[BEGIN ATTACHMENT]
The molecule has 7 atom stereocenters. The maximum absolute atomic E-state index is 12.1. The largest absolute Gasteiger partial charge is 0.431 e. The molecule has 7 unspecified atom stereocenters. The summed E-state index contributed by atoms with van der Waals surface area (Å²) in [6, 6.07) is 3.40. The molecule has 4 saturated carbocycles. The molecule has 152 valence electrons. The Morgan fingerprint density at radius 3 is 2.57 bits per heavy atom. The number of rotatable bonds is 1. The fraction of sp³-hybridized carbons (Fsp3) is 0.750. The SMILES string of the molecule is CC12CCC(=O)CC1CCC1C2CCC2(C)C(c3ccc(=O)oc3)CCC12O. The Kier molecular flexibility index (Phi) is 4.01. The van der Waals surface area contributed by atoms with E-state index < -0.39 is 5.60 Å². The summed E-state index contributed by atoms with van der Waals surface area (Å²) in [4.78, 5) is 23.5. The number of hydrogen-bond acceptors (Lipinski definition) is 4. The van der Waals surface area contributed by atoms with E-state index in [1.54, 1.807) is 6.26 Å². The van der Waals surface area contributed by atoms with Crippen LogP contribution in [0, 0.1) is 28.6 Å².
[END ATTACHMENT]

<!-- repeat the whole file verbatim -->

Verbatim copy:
The molecule has 7 atom stereocenters. The maximum absolute atomic E-state index is 12.1. The largest absolute Gasteiger partial charge is 0.431 e. The molecule has 7 unspecified atom stereocenters. The summed E-state index contributed by atoms with van der Waals surface area (Å²) in [6, 6.07) is 3.40. The molecule has 4 saturated carbocycles. The molecule has 152 valence electrons. The Morgan fingerprint density at radius 3 is 2.57 bits per heavy atom. The number of rotatable bonds is 1. The fraction of sp³-hybridized carbons (Fsp3) is 0.750. The SMILES string of the molecule is CC12CCC(=O)CC1CCC1C2CCC2(C)C(c3ccc(=O)oc3)CCC12O. The Kier molecular flexibility index (Phi) is 4.01. The van der Waals surface area contributed by atoms with E-state index < -0.39 is 5.60 Å². The summed E-state index contributed by atoms with van der Waals surface area (Å²) in [4.78, 5) is 23.5. The number of hydrogen-bond acceptors (Lipinski definition) is 4. The van der Waals surface area contributed by atoms with E-state index in [1.54, 1.807) is 6.26 Å². The van der Waals surface area contributed by atoms with Crippen LogP contribution in [0, 0.1) is 28.6 Å².